TORONTO, Nov. 26, 2014 /CNW/ - Homebuyers in Alberta continued to face attractive affordability conditions in the third quarter of 2014 and so far seem to be unfazed by the recent decline in crude oil prices, according to the latest Housing Trends and Affordability report issued today by RBC Economics Research.
RBC indicates that home resales in the province further increased in Q3 (by 0.9 per cent over Q2), setting a new record-high for the period.
"A strong economy and rapid population growth continue to trump any possible worries that Alberta's energy boom might bust in the near future," said Craig Wright, senior vice-president and chief economist, RBC. "Despite showing signs of deteriorating recently, affordability levels continue to be attractive and also provide good support for the provincial market."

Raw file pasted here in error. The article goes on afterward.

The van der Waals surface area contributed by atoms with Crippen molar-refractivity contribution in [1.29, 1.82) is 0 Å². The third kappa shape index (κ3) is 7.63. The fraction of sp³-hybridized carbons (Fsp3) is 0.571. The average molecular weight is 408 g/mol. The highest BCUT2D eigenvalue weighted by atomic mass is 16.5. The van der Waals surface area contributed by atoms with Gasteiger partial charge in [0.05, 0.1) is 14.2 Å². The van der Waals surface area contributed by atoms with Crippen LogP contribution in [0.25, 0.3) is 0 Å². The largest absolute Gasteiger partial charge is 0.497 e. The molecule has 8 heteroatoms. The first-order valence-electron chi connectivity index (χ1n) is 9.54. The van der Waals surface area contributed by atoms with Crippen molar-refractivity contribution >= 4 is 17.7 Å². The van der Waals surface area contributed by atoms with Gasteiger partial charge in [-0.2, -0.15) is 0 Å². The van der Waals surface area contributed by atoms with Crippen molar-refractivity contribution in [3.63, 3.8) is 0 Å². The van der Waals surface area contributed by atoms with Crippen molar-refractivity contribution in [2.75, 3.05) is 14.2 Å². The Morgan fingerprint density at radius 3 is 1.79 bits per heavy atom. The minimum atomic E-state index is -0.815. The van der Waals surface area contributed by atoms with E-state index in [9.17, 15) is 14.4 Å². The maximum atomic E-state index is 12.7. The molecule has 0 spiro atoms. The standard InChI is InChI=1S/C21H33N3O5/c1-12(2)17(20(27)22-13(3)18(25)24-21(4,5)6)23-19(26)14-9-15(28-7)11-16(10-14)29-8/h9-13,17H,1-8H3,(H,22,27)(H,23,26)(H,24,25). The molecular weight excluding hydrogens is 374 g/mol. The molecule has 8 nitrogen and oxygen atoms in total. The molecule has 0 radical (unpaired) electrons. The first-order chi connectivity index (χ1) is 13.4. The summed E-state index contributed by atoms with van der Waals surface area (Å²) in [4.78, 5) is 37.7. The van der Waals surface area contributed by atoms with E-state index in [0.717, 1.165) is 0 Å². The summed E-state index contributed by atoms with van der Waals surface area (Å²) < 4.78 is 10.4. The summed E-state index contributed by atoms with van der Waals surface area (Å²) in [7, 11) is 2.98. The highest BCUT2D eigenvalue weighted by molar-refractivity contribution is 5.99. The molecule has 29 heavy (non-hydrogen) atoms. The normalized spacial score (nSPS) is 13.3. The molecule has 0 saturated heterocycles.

The RBC housing affordability measures, which capture the province's proportion of pre-tax household income needed to service the costs of owning a home at market values, rose modestly for most housing types in the third quarter (a rise in the measure represents deterioration in affordability). Still, the weight of ownership costs is still fairly light in Alberta – compared to both long-term and national averages.
RBC's national affordability measures rose by 0.4 percentage points to 32.3 per cent for detached bungalows and by 0.4 percentage points to 33.7 per cent for two-storey homes in Q3. The measure for condo apartments eased by 0.2 percentage points to 19.9 per cent, which was the lowest level among the provinces.
Calgary housing growth continues, unaffected by affordability issues
Calgary's housing boom continued in Q3. In fact, home resales set new quarterly records for both Q2 and Q3, RBC says. While homebuyer demand has been strong and rising for some time, the latest bump-up in activity may be attributed to a sharp rise in new listings.
"Demand for housing still outweighed supply in Calgary meaning prices in the city continued to rise at the fastest pace across Canada," said Wright. "At the same time, high and rising household incomes have been keeping housing in Calgary relatively affordable for potential buyers."